Remember all those flower bulbs I planted?  I’m getting my first flowers from those – my calla lilies!  The pack I bought was a mix so I didn’t know what colors they were going to be.  I figured with my luck they would all turn out to be plain white, but they’re all a really pretty pink so I’m happy!  So, here’s a picture that isn’t just green and brown, just do me a favor and pretend there aren’t weeds all over behind it!

So how is your garden doing?  Any particular successes or flops so far?



10 thoughts on “Knee High

  1. Hi, thanks for following, I also like to start a farm before starting the journey as new blogger, I am an engineer till the entrepreneur behind my soul provoking me to start up, thanks once again for your valuable time, I will be definitely in touch always.

    Liked by 1 person

  2. The Calla Lilly color and pic it is beautiful.. hilarious story about your hubby and his random dump of manure on your newly planted seeds but great recovery!! The sign of a “Get R Done” mind!! Kudos. I am looking forward to reading more!!

    I am glad i stopped in, next time I will try to be more neighborly and bring home made muffins… 😉

    Kind Regards and Sunshine abounds – K


  3. Love your garden Kimberly. We are up in Canada, and now with the summer heat gardens are now staring to grow in earnest.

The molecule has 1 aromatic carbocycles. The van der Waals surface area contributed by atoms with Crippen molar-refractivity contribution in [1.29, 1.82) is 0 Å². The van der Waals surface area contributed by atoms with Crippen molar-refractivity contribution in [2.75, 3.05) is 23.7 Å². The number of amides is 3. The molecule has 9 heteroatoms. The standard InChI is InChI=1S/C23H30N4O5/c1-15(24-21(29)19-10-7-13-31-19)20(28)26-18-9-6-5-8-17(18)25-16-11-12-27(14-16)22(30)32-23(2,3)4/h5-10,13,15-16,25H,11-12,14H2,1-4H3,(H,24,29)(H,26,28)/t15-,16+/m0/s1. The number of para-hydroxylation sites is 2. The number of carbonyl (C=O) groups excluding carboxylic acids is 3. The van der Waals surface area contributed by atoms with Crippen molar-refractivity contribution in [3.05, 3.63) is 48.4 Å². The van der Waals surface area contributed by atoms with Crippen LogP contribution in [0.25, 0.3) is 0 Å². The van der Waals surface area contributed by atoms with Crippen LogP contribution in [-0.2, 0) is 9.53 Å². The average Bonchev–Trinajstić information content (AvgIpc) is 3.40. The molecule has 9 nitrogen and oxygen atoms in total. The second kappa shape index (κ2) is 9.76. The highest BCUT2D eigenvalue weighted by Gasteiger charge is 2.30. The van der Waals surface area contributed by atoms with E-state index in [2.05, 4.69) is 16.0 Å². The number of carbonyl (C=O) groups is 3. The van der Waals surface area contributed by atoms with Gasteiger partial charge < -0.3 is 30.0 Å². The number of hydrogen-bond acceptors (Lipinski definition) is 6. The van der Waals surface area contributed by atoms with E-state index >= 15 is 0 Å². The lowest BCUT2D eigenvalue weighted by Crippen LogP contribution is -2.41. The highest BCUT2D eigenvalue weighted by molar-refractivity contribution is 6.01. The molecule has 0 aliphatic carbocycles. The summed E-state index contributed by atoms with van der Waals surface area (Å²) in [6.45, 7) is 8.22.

Our garden is substantially smaller this year. Last year we lost most everything to wild rabbits which are flourishing in our village. This year I just have herbs, which the rabbits tend to leave alone.

    There is an organic farm just a couple of miles away where we buy our in season veggies. I really believe it is important to “support local”.

    Thanks for sharing! 🙂

    Liked by 2 people

  4. I had to replant green beans, zucchini, and peas this year. For a while I thought my entire vegetable garden would be nothing but red romaine and spinach! Your garden looks great and, thank goodness, mine finally is starting to take off. I’ve got some sugar snaps & peas in the freezer and my tomatoes are coming along nicely. They’re not ready to pick yet but I’m not ready to can yet so our schedules seem to be synchronized! Keep up the great work!

    Liked by 1 person

    • We didn’t do peas this year. My husband likes the snow peas, but we always seem to miss when you’re supposed to pick those. I prefer letting them mature and eating them as peas, but my husband thinks shucking peas is “a waste of biomass” so I get stuck doing all that. We actually got enough shucked peas to can last year… I think it was 7 half-pints.

      I replanted carrots almost two weeks ago and still haven’t seen any seedlings.

      Liked by 1 person

      • My carrots are doing okay but I know I’m going to wish I planted a lot more. I did potatoes in pots (blight in the garden) so I’m waiting to see how that turns out. I’m terrible about sugar snaps. I have to lecture myself about not blanching them then eating them right then and there. But I eat the whole pod.

        Liked by 1 person